Although the SS Series product line is CSA Class 1 Division 2 certified and complies with North America regulations defined by the national electrical code
(NEC), higher levels of safety sometimes require additional measures for zones where intermittent and continuous hazards exist.
During those years, numerous attempts were made to make changes to the National Fire Protection Association (NFPA) National Electrical Code
(NEC), through the various panels, standards councils and boards of NFPA.
Changes are primarily due to renumbering of sections of the National Electrical Code
(NEC) and some wording changes in the 2002 NEC.
This committee is expected to have a permanent member and an alternate on Panel 15 of the National Electrical Code
and the Essential Electrical Systems and Health Care Facilities Committee on the NFPA.
The competencies are grouped under broader skills that are, in turn, categorized under these 13 major topics: orientation to the electrical trades industry; safety in the electrical trades industry; mathematics in electrical trades; computer applications in electrical trades; electrical principles and theory; National Electrical Code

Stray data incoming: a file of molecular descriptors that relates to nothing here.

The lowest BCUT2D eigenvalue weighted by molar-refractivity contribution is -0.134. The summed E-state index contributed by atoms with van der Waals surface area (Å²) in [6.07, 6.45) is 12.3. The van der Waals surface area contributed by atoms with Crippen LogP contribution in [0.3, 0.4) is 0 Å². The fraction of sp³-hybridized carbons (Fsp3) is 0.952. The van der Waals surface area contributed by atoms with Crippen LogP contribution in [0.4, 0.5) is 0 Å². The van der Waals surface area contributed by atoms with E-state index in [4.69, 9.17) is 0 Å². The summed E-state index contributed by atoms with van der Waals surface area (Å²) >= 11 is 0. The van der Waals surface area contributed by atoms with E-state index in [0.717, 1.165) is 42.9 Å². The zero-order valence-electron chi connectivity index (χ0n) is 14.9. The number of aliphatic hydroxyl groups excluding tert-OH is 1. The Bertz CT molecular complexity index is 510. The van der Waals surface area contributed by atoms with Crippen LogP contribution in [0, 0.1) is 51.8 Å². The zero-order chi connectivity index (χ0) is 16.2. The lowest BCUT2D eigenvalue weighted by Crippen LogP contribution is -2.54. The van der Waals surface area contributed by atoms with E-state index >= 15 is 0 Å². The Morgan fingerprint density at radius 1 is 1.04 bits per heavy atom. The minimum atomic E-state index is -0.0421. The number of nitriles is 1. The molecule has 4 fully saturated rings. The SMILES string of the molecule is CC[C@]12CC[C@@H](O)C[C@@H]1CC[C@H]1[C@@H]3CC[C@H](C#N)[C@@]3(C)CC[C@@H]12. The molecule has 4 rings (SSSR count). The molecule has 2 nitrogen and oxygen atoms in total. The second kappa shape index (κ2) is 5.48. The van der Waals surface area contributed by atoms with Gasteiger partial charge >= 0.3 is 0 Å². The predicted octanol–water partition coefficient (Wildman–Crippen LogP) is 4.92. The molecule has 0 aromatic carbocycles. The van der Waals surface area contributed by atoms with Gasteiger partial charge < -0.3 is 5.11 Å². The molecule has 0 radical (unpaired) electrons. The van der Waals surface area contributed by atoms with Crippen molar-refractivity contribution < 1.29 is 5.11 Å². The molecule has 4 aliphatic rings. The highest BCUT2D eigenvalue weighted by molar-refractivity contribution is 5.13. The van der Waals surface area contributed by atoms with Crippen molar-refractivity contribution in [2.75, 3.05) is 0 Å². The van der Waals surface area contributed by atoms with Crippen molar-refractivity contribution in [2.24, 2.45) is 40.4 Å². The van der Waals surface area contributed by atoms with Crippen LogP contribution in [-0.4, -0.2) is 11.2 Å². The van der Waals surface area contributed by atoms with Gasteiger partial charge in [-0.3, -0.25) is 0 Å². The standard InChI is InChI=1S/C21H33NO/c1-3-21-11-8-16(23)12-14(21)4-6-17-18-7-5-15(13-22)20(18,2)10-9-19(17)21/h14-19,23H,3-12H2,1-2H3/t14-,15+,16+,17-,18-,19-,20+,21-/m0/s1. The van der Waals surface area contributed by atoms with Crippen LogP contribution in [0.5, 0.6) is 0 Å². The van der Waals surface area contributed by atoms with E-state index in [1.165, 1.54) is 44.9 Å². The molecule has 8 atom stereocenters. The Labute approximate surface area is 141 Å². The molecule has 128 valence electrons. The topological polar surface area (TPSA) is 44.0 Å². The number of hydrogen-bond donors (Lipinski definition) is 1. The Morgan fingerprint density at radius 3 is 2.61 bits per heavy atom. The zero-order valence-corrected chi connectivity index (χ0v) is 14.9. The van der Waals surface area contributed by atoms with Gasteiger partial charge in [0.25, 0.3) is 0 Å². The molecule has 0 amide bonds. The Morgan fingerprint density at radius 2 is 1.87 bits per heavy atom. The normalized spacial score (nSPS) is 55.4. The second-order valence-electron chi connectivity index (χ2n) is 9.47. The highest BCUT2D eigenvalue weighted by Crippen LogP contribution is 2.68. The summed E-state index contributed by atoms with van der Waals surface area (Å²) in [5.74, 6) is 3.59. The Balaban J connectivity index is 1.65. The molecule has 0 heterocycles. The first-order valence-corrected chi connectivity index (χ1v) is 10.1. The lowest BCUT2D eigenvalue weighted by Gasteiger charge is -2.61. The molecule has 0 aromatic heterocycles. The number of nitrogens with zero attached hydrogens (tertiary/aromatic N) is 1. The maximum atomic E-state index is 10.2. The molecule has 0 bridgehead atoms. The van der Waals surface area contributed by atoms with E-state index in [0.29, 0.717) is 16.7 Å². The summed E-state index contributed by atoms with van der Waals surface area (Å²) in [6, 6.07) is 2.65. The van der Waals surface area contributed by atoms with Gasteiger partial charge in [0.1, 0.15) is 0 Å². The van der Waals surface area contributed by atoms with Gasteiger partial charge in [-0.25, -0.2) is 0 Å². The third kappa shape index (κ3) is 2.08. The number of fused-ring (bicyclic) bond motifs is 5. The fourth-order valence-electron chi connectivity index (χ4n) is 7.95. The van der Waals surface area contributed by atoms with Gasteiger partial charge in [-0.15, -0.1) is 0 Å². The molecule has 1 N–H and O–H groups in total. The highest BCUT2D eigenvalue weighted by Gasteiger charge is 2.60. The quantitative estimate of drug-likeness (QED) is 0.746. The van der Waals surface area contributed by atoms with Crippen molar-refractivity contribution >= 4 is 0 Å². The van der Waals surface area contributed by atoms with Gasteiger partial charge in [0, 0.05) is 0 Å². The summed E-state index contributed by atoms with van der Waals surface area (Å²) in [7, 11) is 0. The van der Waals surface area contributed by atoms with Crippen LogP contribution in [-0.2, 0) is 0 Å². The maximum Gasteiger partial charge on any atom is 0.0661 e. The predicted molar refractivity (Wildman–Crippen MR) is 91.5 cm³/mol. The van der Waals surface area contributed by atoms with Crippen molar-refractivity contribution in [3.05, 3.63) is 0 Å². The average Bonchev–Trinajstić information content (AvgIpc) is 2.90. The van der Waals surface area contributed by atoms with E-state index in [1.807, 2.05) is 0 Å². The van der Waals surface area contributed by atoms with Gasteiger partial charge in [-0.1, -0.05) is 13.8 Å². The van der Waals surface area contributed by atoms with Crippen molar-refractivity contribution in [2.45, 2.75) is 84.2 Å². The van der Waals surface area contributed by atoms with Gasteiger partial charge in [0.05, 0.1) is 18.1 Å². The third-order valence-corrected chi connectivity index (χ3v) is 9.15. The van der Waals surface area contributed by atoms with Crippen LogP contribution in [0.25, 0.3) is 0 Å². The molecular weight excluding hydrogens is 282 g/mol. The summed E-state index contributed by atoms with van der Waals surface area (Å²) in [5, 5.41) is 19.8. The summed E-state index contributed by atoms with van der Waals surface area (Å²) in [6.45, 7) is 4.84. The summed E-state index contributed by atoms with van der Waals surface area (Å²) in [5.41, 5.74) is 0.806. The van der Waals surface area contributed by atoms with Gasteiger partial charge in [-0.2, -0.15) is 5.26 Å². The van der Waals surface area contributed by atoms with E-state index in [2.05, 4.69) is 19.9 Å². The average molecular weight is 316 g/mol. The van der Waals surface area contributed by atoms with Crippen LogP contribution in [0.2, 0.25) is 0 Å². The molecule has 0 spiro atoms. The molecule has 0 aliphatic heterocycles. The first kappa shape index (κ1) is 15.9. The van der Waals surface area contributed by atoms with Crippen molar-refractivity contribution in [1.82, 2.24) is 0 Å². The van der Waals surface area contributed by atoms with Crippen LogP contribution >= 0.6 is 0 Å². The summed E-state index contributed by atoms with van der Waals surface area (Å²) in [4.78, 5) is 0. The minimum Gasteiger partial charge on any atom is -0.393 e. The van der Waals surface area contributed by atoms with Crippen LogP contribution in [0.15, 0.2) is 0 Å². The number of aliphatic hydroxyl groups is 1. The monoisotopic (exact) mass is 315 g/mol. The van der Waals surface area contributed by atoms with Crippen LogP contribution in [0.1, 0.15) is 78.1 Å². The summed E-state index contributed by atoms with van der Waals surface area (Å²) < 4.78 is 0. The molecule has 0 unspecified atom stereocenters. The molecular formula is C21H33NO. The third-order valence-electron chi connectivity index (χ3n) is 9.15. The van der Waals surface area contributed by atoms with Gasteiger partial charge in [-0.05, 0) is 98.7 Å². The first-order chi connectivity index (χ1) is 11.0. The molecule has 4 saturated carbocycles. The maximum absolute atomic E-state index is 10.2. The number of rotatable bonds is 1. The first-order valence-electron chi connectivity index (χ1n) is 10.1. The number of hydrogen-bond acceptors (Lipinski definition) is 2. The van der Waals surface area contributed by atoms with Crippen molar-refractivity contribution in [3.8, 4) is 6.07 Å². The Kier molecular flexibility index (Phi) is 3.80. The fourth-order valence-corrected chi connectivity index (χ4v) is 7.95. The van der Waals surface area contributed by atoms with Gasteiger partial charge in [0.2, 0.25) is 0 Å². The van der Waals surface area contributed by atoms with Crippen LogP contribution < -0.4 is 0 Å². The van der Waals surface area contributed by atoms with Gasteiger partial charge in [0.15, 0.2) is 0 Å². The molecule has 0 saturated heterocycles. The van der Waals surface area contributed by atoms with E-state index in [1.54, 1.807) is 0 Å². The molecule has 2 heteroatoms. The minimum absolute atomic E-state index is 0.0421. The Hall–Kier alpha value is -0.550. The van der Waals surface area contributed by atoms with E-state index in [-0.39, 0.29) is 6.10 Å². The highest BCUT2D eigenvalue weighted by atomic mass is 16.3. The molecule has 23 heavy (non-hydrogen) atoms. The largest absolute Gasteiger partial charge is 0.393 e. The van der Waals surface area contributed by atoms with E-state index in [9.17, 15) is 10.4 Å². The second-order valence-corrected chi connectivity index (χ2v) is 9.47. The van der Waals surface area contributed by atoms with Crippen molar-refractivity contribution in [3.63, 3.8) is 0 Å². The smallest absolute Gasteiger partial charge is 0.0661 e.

and other applicable codes; test equipment; electrical blueprints; fasteners and anchors; residential installations; commercial and industrial installations; commercial and industrial motor installations; and specialized systems.
Examples include the National Electrical Code
and the National Fire Protection Association's Life Safety Code.
All local building codes and the National Electrical Code
(NFPA Pamphlet 70) should be followed when making any modifications to your camp's electrical wiring.
But the National Electrical Code
requires that electricians "ground" the neutral wire as it enters a residence -- by attaching it to metal water pipes, where available, and to a metal pole driven into the soil.
Products also include an advanced electrical protection package and meet NEC (National Electrical Code
The National Electrical Code
now requires grounded outlets throughout the house.
In order to help contractors and other construction workers understand and apply the provisions of the National Electrical Code
, Miller presents detailed information in a format based on type of occupancy--one-family dwellings, multiple-family dwellings, and commercial sites--organized in easy-to-read units, and enhanced with technical illustrations.